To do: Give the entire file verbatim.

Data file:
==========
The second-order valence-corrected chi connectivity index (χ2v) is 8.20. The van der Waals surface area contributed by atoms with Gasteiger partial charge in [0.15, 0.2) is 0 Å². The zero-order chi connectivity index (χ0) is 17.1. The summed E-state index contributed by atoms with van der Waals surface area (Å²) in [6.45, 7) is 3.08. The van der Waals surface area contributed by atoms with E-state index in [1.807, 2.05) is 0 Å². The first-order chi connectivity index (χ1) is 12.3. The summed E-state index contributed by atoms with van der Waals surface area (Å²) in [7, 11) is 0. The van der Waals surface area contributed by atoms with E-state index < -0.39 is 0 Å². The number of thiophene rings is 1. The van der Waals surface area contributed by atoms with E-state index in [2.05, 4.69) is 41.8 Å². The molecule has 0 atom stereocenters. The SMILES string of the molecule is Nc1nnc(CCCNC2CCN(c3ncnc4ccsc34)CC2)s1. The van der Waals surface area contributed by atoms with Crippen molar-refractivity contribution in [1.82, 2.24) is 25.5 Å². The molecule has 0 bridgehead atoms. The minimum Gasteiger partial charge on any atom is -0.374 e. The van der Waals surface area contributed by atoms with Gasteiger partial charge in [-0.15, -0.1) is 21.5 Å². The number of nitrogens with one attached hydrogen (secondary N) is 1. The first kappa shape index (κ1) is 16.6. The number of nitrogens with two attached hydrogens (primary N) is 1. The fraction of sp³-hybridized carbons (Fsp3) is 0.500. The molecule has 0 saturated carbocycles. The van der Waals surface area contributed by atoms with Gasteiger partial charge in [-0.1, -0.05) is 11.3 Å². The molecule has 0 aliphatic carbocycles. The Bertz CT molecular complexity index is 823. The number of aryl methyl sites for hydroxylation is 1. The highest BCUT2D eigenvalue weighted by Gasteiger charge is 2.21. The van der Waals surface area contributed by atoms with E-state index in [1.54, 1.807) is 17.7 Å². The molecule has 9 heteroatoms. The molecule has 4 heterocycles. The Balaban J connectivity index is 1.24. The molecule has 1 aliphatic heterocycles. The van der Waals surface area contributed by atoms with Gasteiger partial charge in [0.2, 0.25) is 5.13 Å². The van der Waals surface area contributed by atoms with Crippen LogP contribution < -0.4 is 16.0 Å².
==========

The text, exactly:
The second-order valence-corrected chi connectivity index (χ2v) is 8.20. The van der Waals surface area contributed by atoms with Gasteiger partial charge in [0.15, 0.2) is 0 Å². The zero-order chi connectivity index (χ0) is 17.1. The summed E-state index contributed by atoms with van der Waals surface area (Å²) in [6.45, 7) is 3.08. The van der Waals surface area contributed by atoms with E-state index in [1.807, 2.05) is 0 Å². The first-order chi connectivity index (χ1) is 12.3. The summed E-state index contributed by atoms with van der Waals surface area (Å²) in [7, 11) is 0. The van der Waals surface area contributed by atoms with E-state index < -0.39 is 0 Å². The number of thiophene rings is 1. The van der Waals surface area contributed by atoms with E-state index in [2.05, 4.69) is 41.8 Å². The molecule has 0 atom stereocenters. The SMILES string of the molecule is Nc1nnc(CCCNC2CCN(c3ncnc4ccsc34)CC2)s1. The van der Waals surface area contributed by atoms with Crippen molar-refractivity contribution in [1.82, 2.24) is 25.5 Å². The molecule has 0 bridgehead atoms. The minimum Gasteiger partial charge on any atom is -0.374 e. The van der Waals surface area contributed by atoms with Gasteiger partial charge in [-0.15, -0.1) is 21.5 Å². The number of nitrogens with one attached hydrogen (secondary N) is 1. The first kappa shape index (κ1) is 16.6. The number of nitrogens with two attached hydrogens (primary N) is 1. The fraction of sp³-hybridized carbons (Fsp3) is 0.500. The molecule has 0 saturated carbocycles. The van der Waals surface area contributed by atoms with Gasteiger partial charge in [-0.1, -0.05) is 11.3 Å². The molecule has 0 aliphatic carbocycles. The Bertz CT molecular complexity index is 823. The number of aryl methyl sites for hydroxylation is 1. The highest BCUT2D eigenvalue weighted by Gasteiger charge is 2.21. The van der Waals surface area contributed by atoms with E-state index in [1.54, 1.807) is 17.7 Å². The molecule has 9 heteroatoms. The molecule has 4 heterocycles. The Balaban J connectivity index is 1.24. The molecule has 1 aliphatic heterocycles. The van der Waals surface area contributed by atoms with Gasteiger partial charge in [0.2, 0.25) is 5.13 Å². The van der Waals surface area contributed by atoms with Crippen LogP contribution < -0.4 is 16.0 Å².